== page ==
After Gina Burg gave birth to her daughter, she decided she was ready to try out a new birth control product. She sought an alternative to the birth control she had already tried. Her gynecologist recommended that she use an intrauterine device (IUD), a small plastic T-shaped device inserted into the uterus that is used to prevent pregnancy. Like many others who begin using IUDs, Burg was unsatisfied with the other birth control options she had tried. Hormonal birth control had not worked for her in the past: she had tried options like the pill, NuvaRing, and Norplant to no avail.
“I needed something different and my doctor suggested the Paragard IUD because it didn’t have any hormones,” Burg said.
The Paragard IUD has become one of the most common contraceptive options in the U.S. since its introduction to the market in 1988. For five years, Burg’s IUD worked for her as expected and without complications. Then, unexpectedly, she became pregnant.
“I thought I had finally found something that would work for me but then, surprise, surprise,” Burg said. Still, she noted, “at the time, we were excited about it.”
But then, one week, Burg started to feel horrible pain and discomfort. At first, she thought it was just because this pregnancy was different from her last. When the discomfort did not subside, she called her doctor to make an appointment.
The day before her scheduled appointment, Burg woke up in bed with extreme pain. She went to the emergency room and was taken in for immediate surgery. She had an ectopic pregnancy, which happens when a fertilized egg implants and grows outside the main cavity of the uterus and cannot survive. In Burg’s case, her ectopic pregnancy happened in her fallopian tube, which carries eggs from the ovaries to the uterus. Unbeknownst to her, she had been suffering from internal bleeding for a week because of the ectopic pregnancy.
“I was told [by my doctor] that if I had waited much longer, I could have died from sepsis,” Burg said.
Burg said her doctor told her that he had to remove one of her fallopian tubes, but that she still had her other one, “so [she] should be okay.” Her doctor had no idea where her IUD was, however. “He said that everything was a mess inside of [me]…that [the IUD] might be in the tissue [he] removed from my body,” Burg said. “[He said], ‘the good thing is the human body is really miraculous–if it is still inside you, a cyst will form around it, and it will just bounce inside [your] body.’”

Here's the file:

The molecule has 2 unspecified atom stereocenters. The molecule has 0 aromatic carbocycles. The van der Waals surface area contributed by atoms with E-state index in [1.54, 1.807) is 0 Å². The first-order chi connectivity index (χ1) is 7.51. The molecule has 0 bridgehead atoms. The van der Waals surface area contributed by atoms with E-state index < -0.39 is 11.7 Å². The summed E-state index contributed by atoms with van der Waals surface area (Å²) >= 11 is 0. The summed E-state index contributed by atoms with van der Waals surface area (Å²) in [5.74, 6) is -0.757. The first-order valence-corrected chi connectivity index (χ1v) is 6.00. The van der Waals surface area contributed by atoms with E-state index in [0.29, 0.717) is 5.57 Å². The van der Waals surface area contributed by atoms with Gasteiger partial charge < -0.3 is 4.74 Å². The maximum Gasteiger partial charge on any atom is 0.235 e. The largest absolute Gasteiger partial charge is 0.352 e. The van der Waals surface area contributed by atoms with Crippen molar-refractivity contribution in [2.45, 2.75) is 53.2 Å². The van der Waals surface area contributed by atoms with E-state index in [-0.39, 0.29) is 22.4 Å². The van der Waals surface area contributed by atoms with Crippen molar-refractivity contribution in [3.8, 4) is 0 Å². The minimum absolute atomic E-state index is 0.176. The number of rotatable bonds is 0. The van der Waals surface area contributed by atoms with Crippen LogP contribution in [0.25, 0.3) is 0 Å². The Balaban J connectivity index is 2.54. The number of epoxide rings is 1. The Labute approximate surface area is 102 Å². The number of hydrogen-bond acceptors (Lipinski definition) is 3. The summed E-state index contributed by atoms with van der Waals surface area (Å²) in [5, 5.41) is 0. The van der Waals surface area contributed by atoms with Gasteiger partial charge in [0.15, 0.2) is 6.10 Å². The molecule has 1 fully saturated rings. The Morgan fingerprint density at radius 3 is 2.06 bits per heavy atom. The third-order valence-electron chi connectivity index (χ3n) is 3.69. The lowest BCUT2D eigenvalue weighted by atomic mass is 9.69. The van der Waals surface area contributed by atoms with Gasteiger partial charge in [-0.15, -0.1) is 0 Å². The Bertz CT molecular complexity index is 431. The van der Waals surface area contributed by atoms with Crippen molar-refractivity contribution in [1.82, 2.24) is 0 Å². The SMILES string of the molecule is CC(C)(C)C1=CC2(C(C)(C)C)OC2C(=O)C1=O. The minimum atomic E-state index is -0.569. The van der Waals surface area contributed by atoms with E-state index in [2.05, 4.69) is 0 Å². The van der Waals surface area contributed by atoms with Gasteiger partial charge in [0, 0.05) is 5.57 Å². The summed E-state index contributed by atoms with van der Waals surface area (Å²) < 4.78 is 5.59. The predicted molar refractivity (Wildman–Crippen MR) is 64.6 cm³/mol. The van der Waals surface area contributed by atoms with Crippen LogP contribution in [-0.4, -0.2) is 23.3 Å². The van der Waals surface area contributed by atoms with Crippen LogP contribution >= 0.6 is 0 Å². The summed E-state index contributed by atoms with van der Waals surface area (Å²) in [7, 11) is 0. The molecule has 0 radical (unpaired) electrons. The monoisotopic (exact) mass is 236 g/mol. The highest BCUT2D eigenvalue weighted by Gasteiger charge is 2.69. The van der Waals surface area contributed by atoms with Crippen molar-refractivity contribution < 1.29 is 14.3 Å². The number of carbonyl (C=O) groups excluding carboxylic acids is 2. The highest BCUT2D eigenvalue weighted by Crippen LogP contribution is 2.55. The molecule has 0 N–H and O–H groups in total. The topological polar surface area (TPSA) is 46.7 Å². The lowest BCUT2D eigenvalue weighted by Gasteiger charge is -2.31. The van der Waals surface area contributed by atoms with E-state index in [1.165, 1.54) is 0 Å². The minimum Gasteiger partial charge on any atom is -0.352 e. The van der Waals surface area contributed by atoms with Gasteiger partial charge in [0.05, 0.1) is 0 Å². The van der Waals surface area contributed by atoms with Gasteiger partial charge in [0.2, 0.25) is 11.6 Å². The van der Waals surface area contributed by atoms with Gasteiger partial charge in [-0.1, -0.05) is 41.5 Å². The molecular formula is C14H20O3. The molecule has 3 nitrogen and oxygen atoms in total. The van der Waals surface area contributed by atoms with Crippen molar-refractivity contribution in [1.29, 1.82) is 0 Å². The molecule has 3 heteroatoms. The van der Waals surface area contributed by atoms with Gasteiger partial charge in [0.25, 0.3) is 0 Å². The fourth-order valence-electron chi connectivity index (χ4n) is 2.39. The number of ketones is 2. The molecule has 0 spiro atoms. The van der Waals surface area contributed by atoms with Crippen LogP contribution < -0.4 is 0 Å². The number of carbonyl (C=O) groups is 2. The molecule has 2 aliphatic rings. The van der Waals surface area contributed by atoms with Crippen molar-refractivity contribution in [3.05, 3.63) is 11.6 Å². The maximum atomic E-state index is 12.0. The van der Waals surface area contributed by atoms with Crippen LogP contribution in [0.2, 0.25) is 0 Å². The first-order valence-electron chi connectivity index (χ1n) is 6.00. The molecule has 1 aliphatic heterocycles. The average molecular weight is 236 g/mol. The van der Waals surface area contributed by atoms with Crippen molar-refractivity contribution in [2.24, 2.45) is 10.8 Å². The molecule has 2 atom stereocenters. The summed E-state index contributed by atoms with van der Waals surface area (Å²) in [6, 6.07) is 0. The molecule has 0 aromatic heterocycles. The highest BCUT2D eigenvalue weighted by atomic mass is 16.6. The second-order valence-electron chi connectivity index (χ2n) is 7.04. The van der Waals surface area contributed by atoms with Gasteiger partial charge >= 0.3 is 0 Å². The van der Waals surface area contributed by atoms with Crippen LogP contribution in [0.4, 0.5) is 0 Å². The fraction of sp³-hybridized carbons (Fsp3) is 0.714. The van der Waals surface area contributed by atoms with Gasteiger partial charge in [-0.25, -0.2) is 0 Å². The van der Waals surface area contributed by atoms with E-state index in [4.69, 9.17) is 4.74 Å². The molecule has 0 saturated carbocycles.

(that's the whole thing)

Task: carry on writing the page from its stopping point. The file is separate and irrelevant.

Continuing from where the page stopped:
“I was told [by my doctor] that if I had waited much longer, I could have died from sepsis.”
Shocked by her doctor’s bedside manner, Burg was left with unanswered questions. Her doctor retired before Burg and her then-partner decided they wanted another baby. It was not until Burg went to a new doctor that she found out that her chances of pregnancy were “one in a million” due to her ectopic pregnancy. Only about 1 in 3 women who have had an ectopic pregnancy go on to have a healthy pregnancy. Losing a fallopian tube reduces one’s chance of pregnancy even further.
“I did not quite understand what had gone on with my body,” Burg said. “I lost a baby. I lost a fallopian tube. My life completely changed after that.”
Burg had not known that her IUD could cause her to have an ectopic pregnancy and become infertile. Yet, the risks of ectopic pregnancy and infertility are known potential side effects of the IUD to device manufacturers and to doctors. While research has shown that incidence of ectopic pregnancy among those who use Paragard is 0.06%, the presence of the IUD markedly increases the risk that unintended pregnancy will occur outside of the uterus. One study showed that pregnancies during IUD use were highly likely to be ectopic and accounted for about 10 percent of the total ectopic pregnancies in a studied population.
“I lost a baby. I lost a fallopian tube. My life completely changed after that.”
Paragard is marketed as “safe” and “effective”. The Paragard website advertises that the IUD has been seen in beauty and fashion news outlets like Allure, Glamour, Shape, Vogue, Cosmopolitan, and more. Beneath this advertisement, the side effects of the IUD are listed in a noticeably smaller font at the bottom of the website. The website notes that “pregnancy with Paragard is rare but can be life threatening and cause infertility or loss of pregnancy” and that the IUD may “attach or go through the uterus” and “cause other problems”. Heavier periods, anemia, pain during sex, and backaches are also listed as common side effects. These disclosures do little to notify Paragard users of the actuality of what could go wrong if they choose to use the Paragard IUD. Rather, they unfairly diminish the reality that Burg and many other IUD users have experienced.